Pigging is an in-line inspection (ILI) technique in which devices referred to “pigs” are inserted into pipelines to perform cleaning and inspection activities. Initially, pigging was used purely as a way to clean pipelines.
For inspection, these are often referred to as “intelligent pigs” or “smart pigs.” What makes intelligent pigging different is that smart pigs are capable of performing advanced inspection activities as they travel along the pipe, in addition to just cleaning it. Smart pigs use nondestructive examination techniques such as ultrasonic testing and magnetic flux leakage testing to inspect for erosion, corrosion, metal loss, pitting, weld anomalies, and hydrogen induced cracking, among others. They are also able to gather data on the pipeline’s diameter, curvature, bends, and temperature.
Inspecting Pipelines Methods
Traditionally, for inline inspection, a sizing pig with one (or more) notched round metal plates (as gauges) are being used. The notches allow different parts of the plate to bend when a bore restriction is encountered.
More complex systems exist for inspecting various aspects of the pipeline. Intelligent pigs are used to inspect the pipeline with sensors and record the data for later analysis. These pigs use technologies such as Magnetic Flux Leakage (MFL), Transverse Flux Leakage (TFI) and ultrasonic to inspect the pipeline. Intelligent pigs may also use calipers to measure the inside geometry of the pipeline.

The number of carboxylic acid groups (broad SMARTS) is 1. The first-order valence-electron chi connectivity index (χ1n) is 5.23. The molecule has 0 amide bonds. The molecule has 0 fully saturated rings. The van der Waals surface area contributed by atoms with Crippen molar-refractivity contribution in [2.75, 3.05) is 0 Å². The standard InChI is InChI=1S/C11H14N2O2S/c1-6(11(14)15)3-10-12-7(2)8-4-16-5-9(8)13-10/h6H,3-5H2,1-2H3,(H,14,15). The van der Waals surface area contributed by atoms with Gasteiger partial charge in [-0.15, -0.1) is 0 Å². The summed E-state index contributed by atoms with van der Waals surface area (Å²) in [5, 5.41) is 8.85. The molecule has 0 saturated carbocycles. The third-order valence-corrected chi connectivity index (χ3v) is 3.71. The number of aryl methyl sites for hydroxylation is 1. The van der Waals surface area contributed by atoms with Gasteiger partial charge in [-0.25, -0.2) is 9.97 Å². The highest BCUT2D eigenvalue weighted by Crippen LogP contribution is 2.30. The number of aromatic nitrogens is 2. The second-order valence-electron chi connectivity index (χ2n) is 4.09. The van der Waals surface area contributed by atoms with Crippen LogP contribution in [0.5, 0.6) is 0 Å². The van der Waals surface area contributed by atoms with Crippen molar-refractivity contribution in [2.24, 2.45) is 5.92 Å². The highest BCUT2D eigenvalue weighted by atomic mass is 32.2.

It is a tool to measure and identify the defections on the pipe (like corrosion, gouges and so on) through sensing a powerful axial magnetic field which is generated to saturate the pipe wall. If there is any defection (thickness reduction) inner or outer of the pipe, the amount of saturated magnetic field will be reduced and it will be measured by sensors mounted around the pig’s body and then recorded in the memories of electronic boards for later analysis.
To detect longitudinally oriented anomalies such as tunnel corrosion, longitudinal weld anomalies, it is utilized and induced a flux field in the circumferential direction. It also has a good performance in measuring some sort of crack-like anomalies. The usage of this tool is not used on its own and it usually pass through pipeline accompanying with MFL to achieve better accuracy in detecting anomalies in pipeline.
MFL+TFI inspection tools induce a magnetic field along the pipe by means of permanent magnets, sensors fitted to the tool covering the full circumference of the pipe measure and record leakage and disturbances of the magnetic flux induced.
The Caliper employs to inspect all geometry deviations on a pipeline. It is very important to locate such deviation because:
- Variation in pipeline circular shape has negative effect on passing the product and increase consumption of power require for product transportation.
- Caliper can be considered as a survey of pipeline mapping and it will be used for future inspection data synchronization and fitness-for-purpose assessments
The principle of ultrasound inspection is commonly known – using echo signals and registering reception time difference between them. In intelligent pigging application these high frequency radial signals are emitted by UT transducers perpendicularly to a pipe wall. These signals produce two major echoes – from inner surface and outer surface of a pipe wall. The anomalies are detected through the registered difference between time periods of receiving the echo signals from healthy pipe (calibration values) and pipe wall with metal loss or any in-homogeneity.
The data recorded is then interpreted with specialized analytical software to give the position and depth and sizes of pipe anomalies such as metal loss, dents, general and pitting corrosion, laminations, girth weld defects, mechanical damage, Odometer position and so on.